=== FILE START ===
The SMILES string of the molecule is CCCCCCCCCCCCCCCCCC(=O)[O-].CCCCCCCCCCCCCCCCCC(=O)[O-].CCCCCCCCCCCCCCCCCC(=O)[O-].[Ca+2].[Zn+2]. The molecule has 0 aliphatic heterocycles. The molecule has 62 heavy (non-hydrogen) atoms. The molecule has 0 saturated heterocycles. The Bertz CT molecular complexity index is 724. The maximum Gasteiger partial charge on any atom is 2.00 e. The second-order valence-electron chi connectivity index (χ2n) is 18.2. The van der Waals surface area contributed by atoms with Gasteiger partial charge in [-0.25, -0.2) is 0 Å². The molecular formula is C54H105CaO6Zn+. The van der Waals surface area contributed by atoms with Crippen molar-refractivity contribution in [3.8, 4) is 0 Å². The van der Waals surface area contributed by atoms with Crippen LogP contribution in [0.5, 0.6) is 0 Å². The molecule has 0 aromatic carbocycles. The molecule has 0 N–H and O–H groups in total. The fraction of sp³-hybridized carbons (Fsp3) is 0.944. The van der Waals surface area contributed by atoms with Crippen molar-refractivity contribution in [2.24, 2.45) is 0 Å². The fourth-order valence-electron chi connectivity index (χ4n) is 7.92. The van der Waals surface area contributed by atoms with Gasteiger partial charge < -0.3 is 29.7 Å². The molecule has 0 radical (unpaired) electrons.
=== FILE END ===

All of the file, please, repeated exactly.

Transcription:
The SMILES string of the molecule is CCCCCCCCCCCCCCCCCC(=O)[O-].CCCCCCCCCCCCCCCCCC(=O)[O-].CCCCCCCCCCCCCCCCCC(=O)[O-].[Ca+2].[Zn+2]. The molecule has 0 aliphatic heterocycles. The molecule has 62 heavy (non-hydrogen) atoms. The molecule has 0 saturated heterocycles. The Bertz CT molecular complexity index is 724. The maximum Gasteiger partial charge on any atom is 2.00 e. The second-order valence-electron chi connectivity index (χ2n) is 18.2. The van der Waals surface area contributed by atoms with Gasteiger partial charge in [-0.25, -0.2) is 0 Å². The molecular formula is C54H105CaO6Zn+. The van der Waals surface area contributed by atoms with Crippen molar-refractivity contribution in [3.8, 4) is 0 Å². The van der Waals surface area contributed by atoms with Crippen LogP contribution in [0.5, 0.6) is 0 Å². The molecule has 0 aromatic carbocycles. The molecule has 0 N–H and O–H groups in total. The fraction of sp³-hybridized carbons (Fsp3) is 0.944. The van der Waals surface area contributed by atoms with Crippen molar-refractivity contribution in [2.24, 2.45) is 0 Å². The fourth-order valence-electron chi connectivity index (χ4n) is 7.92. The van der Waals surface area contributed by atoms with Gasteiger partial charge < -0.3 is 29.7 Å². The molecule has 0 radical (unpaired) electrons.